Gambling Amendment in Florida Likely to be on Ballot
There are several groups in Florida at the moment that are pushing to get a constitutional amendment out onto the state’s ballot in November. This gambling amendment would effectively give Florida’s voters control over any future gambling expansions in the state. The groups have reportedly nearly gathered enough signatures to have this amendment put on the ballot.
Gambling Amendment Gaining Signatures
The Voter Control of gambling in Florida initiative needs to collect 766 200 signatures to appear on the state ballot. At the time of writing, over 725 000 signatures have been collected. Time is running out though, as the target figure needs to be reached by the 1st of February. The signatures also need to be collected in 14 of Florida’s congressional districts. Currently, the initiative has collected signatures in at least 12.
This constitutional amendment aims to give state voters full control over any proposed gambling expansion within the state of Florida. Any potential gambling expansion and new casino proposals would be put to a vote, and state citizens would be able to decide if they want the new casino or not.
Disney and Seminole Supporting Gambling Amendment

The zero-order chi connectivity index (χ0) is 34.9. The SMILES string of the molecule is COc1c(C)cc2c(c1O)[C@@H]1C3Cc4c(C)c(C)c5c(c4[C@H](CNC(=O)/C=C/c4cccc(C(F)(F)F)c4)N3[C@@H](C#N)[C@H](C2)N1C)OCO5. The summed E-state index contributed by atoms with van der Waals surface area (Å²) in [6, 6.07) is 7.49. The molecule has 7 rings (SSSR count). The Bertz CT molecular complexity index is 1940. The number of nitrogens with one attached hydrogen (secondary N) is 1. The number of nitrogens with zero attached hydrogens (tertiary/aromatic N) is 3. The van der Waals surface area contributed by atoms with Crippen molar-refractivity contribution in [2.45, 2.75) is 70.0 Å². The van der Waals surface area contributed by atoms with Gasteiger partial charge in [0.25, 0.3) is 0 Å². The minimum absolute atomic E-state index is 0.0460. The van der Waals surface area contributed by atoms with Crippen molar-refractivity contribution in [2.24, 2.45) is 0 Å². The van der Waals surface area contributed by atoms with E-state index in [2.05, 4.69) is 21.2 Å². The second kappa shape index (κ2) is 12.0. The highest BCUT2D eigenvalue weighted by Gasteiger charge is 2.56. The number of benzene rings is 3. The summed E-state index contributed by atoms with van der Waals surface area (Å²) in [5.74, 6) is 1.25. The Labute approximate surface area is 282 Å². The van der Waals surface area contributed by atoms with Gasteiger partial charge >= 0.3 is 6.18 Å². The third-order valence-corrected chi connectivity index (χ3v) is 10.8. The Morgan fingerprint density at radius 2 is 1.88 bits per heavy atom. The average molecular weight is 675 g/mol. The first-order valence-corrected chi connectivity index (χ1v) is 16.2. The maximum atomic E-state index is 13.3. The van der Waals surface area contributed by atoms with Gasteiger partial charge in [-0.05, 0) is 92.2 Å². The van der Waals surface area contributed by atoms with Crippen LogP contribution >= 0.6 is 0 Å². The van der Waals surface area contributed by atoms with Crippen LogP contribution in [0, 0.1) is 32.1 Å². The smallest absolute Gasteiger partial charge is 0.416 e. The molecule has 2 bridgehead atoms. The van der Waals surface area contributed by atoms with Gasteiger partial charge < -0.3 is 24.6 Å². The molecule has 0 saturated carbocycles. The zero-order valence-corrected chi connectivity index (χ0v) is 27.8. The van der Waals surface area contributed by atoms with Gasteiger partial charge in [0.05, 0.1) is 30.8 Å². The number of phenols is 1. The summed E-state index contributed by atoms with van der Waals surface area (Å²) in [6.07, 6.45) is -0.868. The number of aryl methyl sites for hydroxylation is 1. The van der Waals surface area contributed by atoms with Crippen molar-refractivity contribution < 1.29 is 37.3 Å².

The main organizations that are aiding the amendment are Disney and the Seminole Tribe of Florida. The majority of the financial backing for the proposal has come from these two organizations. Disney is hoping to prevent any further gambling expansion as new casino resorts could be a threat to its tourism business. In addition to this, more casinos in Florida could mean that families are less likely to visit, which would hurt Disney.
The Seminole Tribe, on the other hand, is opposing further gambling expansion in order to protect its casinos in Florida. The tribe operates several casinos in Florida, and any new casinos would be direct competition to its gambling locations.
If the amendment does manage to make it onto the state ballot in November, there will be one final major hurdle. For the amendment to pass, 60% or more of voters will need to be in favour of it.